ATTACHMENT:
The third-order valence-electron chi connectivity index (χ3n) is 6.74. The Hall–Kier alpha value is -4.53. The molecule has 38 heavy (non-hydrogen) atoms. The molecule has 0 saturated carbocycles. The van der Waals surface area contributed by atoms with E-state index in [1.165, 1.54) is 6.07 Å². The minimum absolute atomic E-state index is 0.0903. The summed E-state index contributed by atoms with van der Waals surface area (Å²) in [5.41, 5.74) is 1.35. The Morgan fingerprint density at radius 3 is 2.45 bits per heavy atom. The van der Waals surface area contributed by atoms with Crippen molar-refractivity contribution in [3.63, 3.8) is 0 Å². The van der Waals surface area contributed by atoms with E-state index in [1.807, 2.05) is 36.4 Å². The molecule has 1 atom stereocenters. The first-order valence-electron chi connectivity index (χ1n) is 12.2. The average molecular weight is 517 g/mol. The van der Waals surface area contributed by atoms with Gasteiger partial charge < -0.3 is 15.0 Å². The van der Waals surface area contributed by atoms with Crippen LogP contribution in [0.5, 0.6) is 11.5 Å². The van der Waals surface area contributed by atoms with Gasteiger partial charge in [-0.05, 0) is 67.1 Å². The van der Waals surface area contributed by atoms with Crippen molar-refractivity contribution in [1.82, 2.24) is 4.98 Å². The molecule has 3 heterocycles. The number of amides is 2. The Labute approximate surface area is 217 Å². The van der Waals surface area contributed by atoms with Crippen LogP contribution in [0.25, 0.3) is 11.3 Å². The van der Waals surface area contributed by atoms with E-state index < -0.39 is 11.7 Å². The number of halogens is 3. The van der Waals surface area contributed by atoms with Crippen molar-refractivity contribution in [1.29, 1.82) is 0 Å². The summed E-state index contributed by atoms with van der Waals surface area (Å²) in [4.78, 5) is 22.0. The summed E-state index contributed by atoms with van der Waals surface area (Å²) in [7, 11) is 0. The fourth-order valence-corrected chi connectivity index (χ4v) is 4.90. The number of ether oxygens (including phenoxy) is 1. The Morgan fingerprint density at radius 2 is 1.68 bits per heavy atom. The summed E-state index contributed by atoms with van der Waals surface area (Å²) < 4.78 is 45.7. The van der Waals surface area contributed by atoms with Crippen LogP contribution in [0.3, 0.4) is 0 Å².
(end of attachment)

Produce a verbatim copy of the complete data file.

The third-order valence-electron chi connectivity index (χ3n) is 6.74. The Hall–Kier alpha value is -4.53. The molecule has 38 heavy (non-hydrogen) atoms. The molecule has 0 saturated carbocycles. The van der Waals surface area contributed by atoms with E-state index in [1.165, 1.54) is 6.07 Å². The minimum absolute atomic E-state index is 0.0903. The summed E-state index contributed by atoms with van der Waals surface area (Å²) in [5.41, 5.74) is 1.35. The Morgan fingerprint density at radius 3 is 2.45 bits per heavy atom. The van der Waals surface area contributed by atoms with Crippen molar-refractivity contribution in [3.63, 3.8) is 0 Å². The van der Waals surface area contributed by atoms with E-state index in [1.807, 2.05) is 36.4 Å². The molecule has 1 atom stereocenters. The first-order valence-electron chi connectivity index (χ1n) is 12.2. The average molecular weight is 517 g/mol. The van der Waals surface area contributed by atoms with Gasteiger partial charge < -0.3 is 15.0 Å². The van der Waals surface area contributed by atoms with Crippen LogP contribution in [0.5, 0.6) is 11.5 Å². The van der Waals surface area contributed by atoms with Gasteiger partial charge in [-0.05, 0) is 67.1 Å². The van der Waals surface area contributed by atoms with Crippen molar-refractivity contribution in [1.82, 2.24) is 4.98 Å². The molecule has 3 heterocycles. The number of amides is 2. The Labute approximate surface area is 217 Å². The van der Waals surface area contributed by atoms with Crippen LogP contribution in [0.25, 0.3) is 11.3 Å². The van der Waals surface area contributed by atoms with E-state index < -0.39 is 11.7 Å². The number of halogens is 3. The van der Waals surface area contributed by atoms with Crippen molar-refractivity contribution in [1.29, 1.82) is 0 Å². The summed E-state index contributed by atoms with van der Waals surface area (Å²) in [4.78, 5) is 22.0. The summed E-state index contributed by atoms with van der Waals surface area (Å²) in [7, 11) is 0. The fourth-order valence-corrected chi connectivity index (χ4v) is 4.90. The number of ether oxygens (including phenoxy) is 1. The Morgan fingerprint density at radius 2 is 1.68 bits per heavy atom. The summed E-state index contributed by atoms with van der Waals surface area (Å²) < 4.78 is 45.7. The van der Waals surface area contributed by atoms with Crippen LogP contribution in [0.3, 0.4) is 0 Å².